I'm sure I don't need to tell my favorite anesthesioboist that medicine changes very quickly; it's difficult for even those in the field to stay on top of current best practices. While the treatments for ectopic pregnancy haven't changed all that much in recent history,the Church just hasn't kept up with the moral debates and realities of other aspects of reproductive medicine since the time of Aquinas. Instead, it seems evident that the Church's policy is guided by old men who neither know nor care about the realities of these issues. Considering that the only acceptable outcome is the one that causes the greatest pain and damage to the woman, it's hard not to see yet another misogynistic policy at play here. Christ is not at play in this part of the Church!

If intention mattered more than practice, there would be more concern demonstrated for the overall well-being of the men and women affected by these issues. If _intention_ mattered, women wouldn't be told that prayer and faith should be enough to make a child, wouldn't be told that infertility or disease is "an act of God" that they must accept quietly, wouldn't be shunned as sinners for accepting medical intervention. Moreover, the voice of the hierarchy that gives these messages wouldn't give them without actually informing themselves about the reality of the issues.

And where is the support from the Church after a woman has a painful surgery to remove her fallopian tube and a child she may have wanted desperately? When she deals with fertility issues after losing a fallopian tube? Not knocking at the door, not waiting as she wakes to dry her tears, not holding her hand and walking a long journey of physical and emotional healing. Even if she seeks counseling from a priest, who does she find but a man who cannot understand the struggle and moral debates that go on for those trying to have a child, mourn one, or raise one.

My issue is not with you, but with an antiquated and broken teaching of the Church, so I'll stop here with an apology for poking at a sore spot after a difficult call.

T. said...

No apologies necessary!

I have not experienced our Church as one that teaches about our hardships and sorrows as "acts of God," but that may just be luck-of-the-draw in terms of the pastoral contact I've had. I guess I've been pretty fortunate!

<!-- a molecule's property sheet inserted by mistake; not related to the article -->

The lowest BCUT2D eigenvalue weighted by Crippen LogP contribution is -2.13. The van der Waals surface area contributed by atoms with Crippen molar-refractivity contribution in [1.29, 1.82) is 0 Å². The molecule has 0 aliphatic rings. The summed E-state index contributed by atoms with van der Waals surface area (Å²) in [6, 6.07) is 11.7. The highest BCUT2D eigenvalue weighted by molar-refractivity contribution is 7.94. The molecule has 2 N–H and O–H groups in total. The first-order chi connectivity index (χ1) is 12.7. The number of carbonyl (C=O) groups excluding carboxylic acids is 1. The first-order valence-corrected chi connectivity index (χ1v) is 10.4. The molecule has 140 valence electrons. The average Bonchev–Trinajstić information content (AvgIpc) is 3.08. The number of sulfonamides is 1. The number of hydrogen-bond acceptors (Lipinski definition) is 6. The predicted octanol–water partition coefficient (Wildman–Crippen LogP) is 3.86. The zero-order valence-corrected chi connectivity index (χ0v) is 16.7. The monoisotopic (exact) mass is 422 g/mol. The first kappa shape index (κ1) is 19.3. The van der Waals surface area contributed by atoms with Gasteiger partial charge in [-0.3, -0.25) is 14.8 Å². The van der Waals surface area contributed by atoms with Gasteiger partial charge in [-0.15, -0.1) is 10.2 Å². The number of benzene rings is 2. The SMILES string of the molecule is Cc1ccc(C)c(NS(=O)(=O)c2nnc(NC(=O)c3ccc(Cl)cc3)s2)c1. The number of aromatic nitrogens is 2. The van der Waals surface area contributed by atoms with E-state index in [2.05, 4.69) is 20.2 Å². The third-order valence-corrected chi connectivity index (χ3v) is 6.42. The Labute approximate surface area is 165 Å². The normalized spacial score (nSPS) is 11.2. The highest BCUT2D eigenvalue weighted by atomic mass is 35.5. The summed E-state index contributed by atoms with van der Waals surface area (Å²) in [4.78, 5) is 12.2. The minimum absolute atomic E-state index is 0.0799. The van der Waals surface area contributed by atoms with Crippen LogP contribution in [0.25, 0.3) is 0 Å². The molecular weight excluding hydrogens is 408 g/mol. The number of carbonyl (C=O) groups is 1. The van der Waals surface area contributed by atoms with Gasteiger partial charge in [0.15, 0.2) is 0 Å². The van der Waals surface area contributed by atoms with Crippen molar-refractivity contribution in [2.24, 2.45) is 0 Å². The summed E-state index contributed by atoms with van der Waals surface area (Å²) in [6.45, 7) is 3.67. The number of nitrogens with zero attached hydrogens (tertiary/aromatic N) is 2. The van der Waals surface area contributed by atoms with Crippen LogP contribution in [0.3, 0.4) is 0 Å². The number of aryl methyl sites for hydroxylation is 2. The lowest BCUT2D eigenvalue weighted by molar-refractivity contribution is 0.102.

I think Christ directly addressed this concept in his teaching when he spoke about the Tower of Siloam that fell and killed a bunch of people, or about diseases (congenital and acquired) needing his healing touch: neither people nor their sins nor their ancestors' sins were to blame, and I don't recall that he claimed God was to blame either.

I do agree that the Church has a long history of being pastorally unsupportive of women and of lacking understanding. But as for where the support can be found in the Church...hopefully wherever Christ's absent face and hands become visible again, which could be anywhere in the Church, not necessarily among its priests and hierarchy.

It's not all bad. Even the highest in the hierarchy can express empathy for women's sorrow. I distinctly remember a line from one of the encyclicals - maybe Evangelium Vitae? - in which the pope SPECIFICALLY said that women who have suffered through abortion should be not "shunned as sinners" but supported in their sorrow.

But again, I agree, the Church has a long way to go to understand its members fully, be truly compassionate, and stay true to the spirit of Christ's teaching. It may always have a long way to go. I suspect we all do one way or another.

Anonymous said...

Hmmm...I've had a couple of "thud" postings lately....doesn't anyone want to challenge my angry ravings? Join in? Didn't mean to be a conversation stopper....

T. said...

I don't think you're a conversation stopper, speducatorlvc. I think you're articulate and brilliant. I just think the readership here is pretty tiny, and those who do read these posts, for whatever reason, for the most part tend to be pretty quiet on the comment boards.